The Returning of a Child
The old man sat alone by hearth, hunched toward the ground,
While his voice softly rumbled and his forehead deep and frowned
"Where are all the children? Why don't they come and see?
I've been all alone for years- what has become of me?"
"For I know I am a simple man, but still I would have thought
That an old man is a father, and a father's love is wrought
Through years and tears of guidance, and is not turned away
By an easily made decision - 'Oh, we'll go another day.' "
"I know I love this country and they have moved far on
The city, it has called them, and now I am forlorn
They've traded in their bushman's blood and it has served them well
But still I wish they'd ride these tracks and help me trees to fell."
But on the fire crackled, and no one did reply
Only the old sheepdog raised its head and gave a sigh
And the wind, it howled harshly and rattled through the pane
While the old man kept on sitting and the clouds began to rain.
The hours ticked by slowly, and hope began to fade
So the old man rose up slowly and on the pillow his head laid
"Lord, if you be listening, please send one home tonight
I've never asked you much - I beg, look upon my plight."
It wasn't till the morning when the cock began to crow
That hoof prints quickly thudded and packed the falling snow
And through the morning glow, a horse came into sight
Carrying a man, crouched in the morning light.
Bleary-eyed and weary, the man now struggled down
Dressed in garb and grime of a man about the town,
And as he thudded on the door, hope showed on his face
And when the father opened it, the son began his piece.
"Father, please don't spurn me, I know I don't deserve
You to help me out, I know I've got a nerve,
But you see, I've lost the business and I've nowhere else to go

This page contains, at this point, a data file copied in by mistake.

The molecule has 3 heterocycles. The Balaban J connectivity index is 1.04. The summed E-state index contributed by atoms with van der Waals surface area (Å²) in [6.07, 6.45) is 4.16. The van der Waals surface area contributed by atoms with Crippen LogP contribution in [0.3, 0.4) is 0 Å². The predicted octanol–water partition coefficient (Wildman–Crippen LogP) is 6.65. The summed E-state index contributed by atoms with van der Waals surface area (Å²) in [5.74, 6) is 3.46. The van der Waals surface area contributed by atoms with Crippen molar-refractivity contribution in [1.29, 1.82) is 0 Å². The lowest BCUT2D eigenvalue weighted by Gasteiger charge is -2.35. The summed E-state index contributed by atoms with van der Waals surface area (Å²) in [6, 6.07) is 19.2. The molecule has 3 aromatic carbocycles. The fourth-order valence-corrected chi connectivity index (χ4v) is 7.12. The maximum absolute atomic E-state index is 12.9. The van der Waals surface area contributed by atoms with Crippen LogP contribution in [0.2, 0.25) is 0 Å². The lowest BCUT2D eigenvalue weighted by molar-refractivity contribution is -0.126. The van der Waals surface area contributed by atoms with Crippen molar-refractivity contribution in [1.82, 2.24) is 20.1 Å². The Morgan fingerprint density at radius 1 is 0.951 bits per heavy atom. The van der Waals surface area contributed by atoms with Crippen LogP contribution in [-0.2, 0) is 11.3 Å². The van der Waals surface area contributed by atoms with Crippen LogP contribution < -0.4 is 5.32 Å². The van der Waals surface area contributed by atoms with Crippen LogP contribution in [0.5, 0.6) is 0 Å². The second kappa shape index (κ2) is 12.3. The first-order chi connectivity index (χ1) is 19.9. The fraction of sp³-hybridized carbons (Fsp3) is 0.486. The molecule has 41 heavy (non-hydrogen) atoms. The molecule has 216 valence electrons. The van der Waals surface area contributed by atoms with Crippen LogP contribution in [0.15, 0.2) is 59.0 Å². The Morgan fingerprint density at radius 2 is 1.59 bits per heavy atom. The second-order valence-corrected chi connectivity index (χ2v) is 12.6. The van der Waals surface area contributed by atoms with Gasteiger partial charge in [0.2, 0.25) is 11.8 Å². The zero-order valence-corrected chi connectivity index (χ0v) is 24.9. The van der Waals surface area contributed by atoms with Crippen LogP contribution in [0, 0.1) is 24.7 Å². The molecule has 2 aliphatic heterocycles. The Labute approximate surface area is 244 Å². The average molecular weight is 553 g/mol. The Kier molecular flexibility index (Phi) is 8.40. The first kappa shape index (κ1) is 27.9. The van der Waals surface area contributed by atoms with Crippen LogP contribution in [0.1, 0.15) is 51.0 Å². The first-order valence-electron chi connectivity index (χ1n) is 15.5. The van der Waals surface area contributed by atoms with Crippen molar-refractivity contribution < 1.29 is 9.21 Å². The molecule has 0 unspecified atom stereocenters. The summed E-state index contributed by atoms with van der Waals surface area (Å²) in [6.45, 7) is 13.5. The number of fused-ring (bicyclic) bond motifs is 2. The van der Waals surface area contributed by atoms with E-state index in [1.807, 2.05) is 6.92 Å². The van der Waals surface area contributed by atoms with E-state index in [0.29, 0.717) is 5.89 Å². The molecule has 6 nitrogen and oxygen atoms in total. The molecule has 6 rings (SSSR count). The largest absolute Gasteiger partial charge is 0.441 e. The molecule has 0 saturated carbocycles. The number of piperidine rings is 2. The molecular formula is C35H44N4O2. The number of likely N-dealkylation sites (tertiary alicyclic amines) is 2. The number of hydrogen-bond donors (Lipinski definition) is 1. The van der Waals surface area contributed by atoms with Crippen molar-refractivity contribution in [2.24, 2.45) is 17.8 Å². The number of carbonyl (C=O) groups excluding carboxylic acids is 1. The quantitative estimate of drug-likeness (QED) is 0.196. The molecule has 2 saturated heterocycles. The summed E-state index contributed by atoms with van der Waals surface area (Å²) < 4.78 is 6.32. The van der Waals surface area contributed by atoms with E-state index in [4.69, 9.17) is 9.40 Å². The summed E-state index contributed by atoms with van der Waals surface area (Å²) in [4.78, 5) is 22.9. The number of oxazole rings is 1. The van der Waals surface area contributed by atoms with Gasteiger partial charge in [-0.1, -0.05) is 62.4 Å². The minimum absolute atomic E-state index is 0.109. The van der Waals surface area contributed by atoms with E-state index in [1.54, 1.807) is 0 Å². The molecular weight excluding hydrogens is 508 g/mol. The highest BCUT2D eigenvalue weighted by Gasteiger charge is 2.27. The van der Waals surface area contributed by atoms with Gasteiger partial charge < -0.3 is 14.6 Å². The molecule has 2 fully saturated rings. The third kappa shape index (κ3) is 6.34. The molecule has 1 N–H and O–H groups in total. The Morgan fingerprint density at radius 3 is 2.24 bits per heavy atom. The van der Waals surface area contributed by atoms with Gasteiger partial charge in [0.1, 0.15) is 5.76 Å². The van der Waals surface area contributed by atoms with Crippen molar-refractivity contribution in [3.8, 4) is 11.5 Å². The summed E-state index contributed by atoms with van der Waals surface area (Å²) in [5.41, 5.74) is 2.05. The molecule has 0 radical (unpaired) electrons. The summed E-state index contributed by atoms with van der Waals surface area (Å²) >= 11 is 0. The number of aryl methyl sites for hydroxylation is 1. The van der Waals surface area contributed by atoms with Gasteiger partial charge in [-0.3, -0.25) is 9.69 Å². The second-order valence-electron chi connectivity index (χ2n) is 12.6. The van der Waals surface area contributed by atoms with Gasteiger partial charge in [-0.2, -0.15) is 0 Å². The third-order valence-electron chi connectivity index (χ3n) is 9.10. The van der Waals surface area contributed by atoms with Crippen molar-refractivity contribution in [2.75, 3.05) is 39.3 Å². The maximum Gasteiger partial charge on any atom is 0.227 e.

You are my last hope; help me though my woe.
I don't wish for charity, I know you've none to give,
But I ask to live with you, the way we used to live
I know it's been a long time since I've worked this land,
But heart to heart I'm like you - I bear the bushman's brand.
But the old man did not listen, to the speech so carefully planned,
He pulled the boy toward him in his strong and gnarled hands,
And as his son stood hesitant, unsure to stay or fly,
His father pulled him closer, and then began to cry.
"My boy, how long I've waited to hear you say those words!
Wishing, praying, hoping as I rode among my herds.
'I do not ask for charity'! I am your father, son!
You know I'll always care for you, no matter what you've done.
Your mother is not here but this is your childhood home,
And always will remain so, though the city you did rome.
It was my greatest dream, that we be reconciled
I have always wished to see the returning of a child."
And so they stood together, locked in an embrace
As tears of joy and happiness washed the toil from each face
Two bushmen reunited, a father and a son,
A child returned home, and a new beginning won.